Along with A Visit from St. Nicholas, there is no more famous Christmas story than Charles DickensA Christmas Carol Since it debuted in 1843 it’s been reprinted hundreds of times, made into more than 100 films, and its ghostly lesson trope has been incorporated into dozens of TV series.   For England, A Christmas Carol meant the revival of universal celebration of the holiday of Christmas that would spread across the planet, as well as cementing traditions that continue 178 Christmases later.  I want to share an idea for your own cold winter read in the tradition of a very Victorian Christmas in England:  borg writer Elizabeth C. Bunce’s latest novel, Cold-Blooded Myrtle, the third book in her Edgar Award-winning mystery series.  As reviewed in the Wall Street Journal this month, “Younger [Sherlock] Holmes fans (and older ones too) should be charmed by Bunce’s Cold-Blooded Myrtle, the latest entry in her series featuring 12-year-old amateur sleuth Myrtle Hardcastle.  In 1893, Myrtle receives a double Christmastime shock: the death, in The Final Problem, of her fictional idol Holmes, and the apparent murder of the proprietor of her town’s mercantile store.  Tidings of discomfort, indeed.”  It’s chock full of Myrtle’s notations on Christmas traditions, including some little-known oddities from Christmases past.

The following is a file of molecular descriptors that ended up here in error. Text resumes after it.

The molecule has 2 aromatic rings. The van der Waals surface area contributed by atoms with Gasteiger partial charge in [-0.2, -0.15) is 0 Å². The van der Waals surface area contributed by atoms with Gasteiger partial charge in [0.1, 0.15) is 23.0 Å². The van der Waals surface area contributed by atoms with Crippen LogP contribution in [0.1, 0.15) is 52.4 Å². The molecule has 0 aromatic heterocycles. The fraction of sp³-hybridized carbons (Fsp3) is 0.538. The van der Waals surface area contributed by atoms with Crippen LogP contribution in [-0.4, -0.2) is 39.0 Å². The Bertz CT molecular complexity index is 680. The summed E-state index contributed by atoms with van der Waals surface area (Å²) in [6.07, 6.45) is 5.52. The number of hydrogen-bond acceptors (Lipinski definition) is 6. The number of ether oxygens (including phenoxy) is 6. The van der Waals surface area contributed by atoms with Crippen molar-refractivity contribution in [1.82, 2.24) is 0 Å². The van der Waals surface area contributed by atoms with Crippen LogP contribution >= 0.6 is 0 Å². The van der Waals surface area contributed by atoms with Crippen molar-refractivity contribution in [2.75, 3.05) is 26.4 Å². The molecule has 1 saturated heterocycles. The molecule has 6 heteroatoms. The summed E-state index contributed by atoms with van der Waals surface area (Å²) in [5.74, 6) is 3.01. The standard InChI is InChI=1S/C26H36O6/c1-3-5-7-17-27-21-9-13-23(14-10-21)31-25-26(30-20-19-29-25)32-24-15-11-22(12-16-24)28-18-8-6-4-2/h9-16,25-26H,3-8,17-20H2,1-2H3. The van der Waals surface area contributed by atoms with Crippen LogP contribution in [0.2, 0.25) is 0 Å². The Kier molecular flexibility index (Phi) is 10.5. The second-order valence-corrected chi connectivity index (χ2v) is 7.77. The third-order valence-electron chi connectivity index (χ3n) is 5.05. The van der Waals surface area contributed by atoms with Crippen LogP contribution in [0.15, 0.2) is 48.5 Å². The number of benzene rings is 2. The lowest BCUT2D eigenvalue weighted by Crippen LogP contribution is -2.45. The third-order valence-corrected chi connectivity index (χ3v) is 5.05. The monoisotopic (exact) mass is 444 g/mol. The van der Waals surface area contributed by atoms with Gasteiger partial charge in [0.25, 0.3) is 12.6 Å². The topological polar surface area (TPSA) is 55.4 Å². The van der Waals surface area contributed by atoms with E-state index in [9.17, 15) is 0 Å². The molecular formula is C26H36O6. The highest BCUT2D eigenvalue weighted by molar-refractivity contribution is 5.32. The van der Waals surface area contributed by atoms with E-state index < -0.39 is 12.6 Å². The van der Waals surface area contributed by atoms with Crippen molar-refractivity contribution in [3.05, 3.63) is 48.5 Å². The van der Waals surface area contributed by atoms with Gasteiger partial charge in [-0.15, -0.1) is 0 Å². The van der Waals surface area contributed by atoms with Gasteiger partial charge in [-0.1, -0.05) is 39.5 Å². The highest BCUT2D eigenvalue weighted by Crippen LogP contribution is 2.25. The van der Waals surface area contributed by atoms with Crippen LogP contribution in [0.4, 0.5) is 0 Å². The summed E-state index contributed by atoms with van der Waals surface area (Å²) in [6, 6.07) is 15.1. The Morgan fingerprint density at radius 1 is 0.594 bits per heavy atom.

After a year that saw her helping the constabulary discover the murderer of her neighbor and surviving a botched vacation at seaside where she foiled more than one criminal’s efforts, young Myrtle hopes to have an ordinary Christmas.  Her current pursuit is simply finding an appropriate present for her unflappable governess–and frequent partner in solving crime–Miss Ada Judson.  But when does anything ever go as planned at Christmas?

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